Q&A: Twin Cities crime novelist Priscilla Paton talks inspiration, research and Scandinavian noir

A&E spoke with Paton ahead of the release of her new murder mystery novel, “Should Grace Fail,” set to release on Dec. 8.

Courtesy+of+Priscilla+Paton

Courtesy of Priscilla Paton

Meg Bishop, Arts and Entertainment Reporter

Concerns surrounding social justice surged this summer, and discussions about how to address the problems many minority communities in the Twin Cities area face became a hot button topic. Twin Cities murder mystery novelist Priscilla Paton addresses the city’s social justice in her new crime novel “Should Grace Fail.”

In this edition to Paton’s Twin Cities mystery series she brings back recurring characters, detectives Erik Jansson and Deb Metzger, to take on a case about the murder of a former police officer who left the force under suspicion of police corruption.

Q: What drove you to write about crime?

A: My husband is a huge mystery reader and has been ever since we’ve been married. I’d read some, but then I was retiring from teaching about the time the “Girl With the Dragon Tattoo” series came out. Scandinavian noir became very popular. My husband grew up in La Crosse, Wisconsin but was born in St. Paul [and] has family in this area that descended from Norwegian immigrants. They were very big into reading the Scandinavian noir. I began making fun of them. I would say, “Let me guess? The detective is emotionally damaged? Someone in the family has died horribly? Their personal life habits are terrible?” I was not totally respectful. I was alert to the formulas, but also I was maturing and what that meant was that reading at night has to get a little more exciting to stay awake. I transitioned at that time to reading a lot more mysteries. In my arguments, people would always say, “Why don’t you try and write one?”

Q: Why base the plot in Minneapolis?

A: To tell you the truth I wanted an excuse to explore the Twin Cities more. I did not want to write a small town mystery. I wanted more anonymity and I really liked the Twin Cities because there is a lot of nature in them too. I like a lot of outdoor scenes. The cities kind of do fit the noir style I was playing with. I was also inspired by other Minneapolis authors, John Sandford and Matt Goldman.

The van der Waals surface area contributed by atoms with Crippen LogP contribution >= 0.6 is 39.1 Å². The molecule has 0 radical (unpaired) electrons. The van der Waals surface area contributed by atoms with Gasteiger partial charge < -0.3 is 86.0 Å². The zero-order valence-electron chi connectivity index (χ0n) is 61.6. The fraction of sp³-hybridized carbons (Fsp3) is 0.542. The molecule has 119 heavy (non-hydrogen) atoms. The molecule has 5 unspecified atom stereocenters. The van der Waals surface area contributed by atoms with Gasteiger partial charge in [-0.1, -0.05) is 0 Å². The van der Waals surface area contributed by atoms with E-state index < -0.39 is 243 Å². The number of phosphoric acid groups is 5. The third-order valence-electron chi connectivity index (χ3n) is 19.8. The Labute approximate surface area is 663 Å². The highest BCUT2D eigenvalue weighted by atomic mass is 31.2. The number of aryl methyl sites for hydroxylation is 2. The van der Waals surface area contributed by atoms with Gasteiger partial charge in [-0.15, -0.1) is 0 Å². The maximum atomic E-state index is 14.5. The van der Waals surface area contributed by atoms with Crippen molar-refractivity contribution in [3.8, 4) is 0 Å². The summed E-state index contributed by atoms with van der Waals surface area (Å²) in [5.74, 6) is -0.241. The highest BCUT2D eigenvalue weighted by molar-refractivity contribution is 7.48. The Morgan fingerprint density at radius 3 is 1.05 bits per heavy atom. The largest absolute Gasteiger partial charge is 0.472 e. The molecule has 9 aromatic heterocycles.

Q: How does history play a role in your novel?

A: You may start with a real event but then it gets in the way with fiction. If you try to stay true to a real person, it gets in the way of the fiction. There were some crimes against women. I think one woman was murdered by a man that she thought she was helping to a better life. In real life it was way worse than it turned out in my book. In real life, the women often ended up being murdered.

Q: What are some real-life Twin Cities locations included in the story?

A: The [Hazelden Betty Ford] rehab center, I think their festival is called Hazelfest. It’s a big fundraiser and music fest where the proceeds go to Hazelden programs to help people with addictions and alcoholism. I used Hazelfest as one of my inspirations. To be honest, I would spend a lot of time on Realtor.com to look up neighborhoods and I do go and drive around. I discovered Betty Danger’s [restaurant] when driving around, and that name was too good to ignore.

Q: How did you plan out what to research?

A: You do a lot of research and most of it doesn’t make it into the book. It gives you an understanding. For the book I’m working on now, I’m looking into redlining and zoning in the Twin Cities, which has been an issue. I was aware when writing “Should Grace Fail” which neighborhoods were considered wealthy. I even went to the Stone Arch Bridge twice and two key scenes in my book happen there.

This interview has been lightly edited for style and clarity.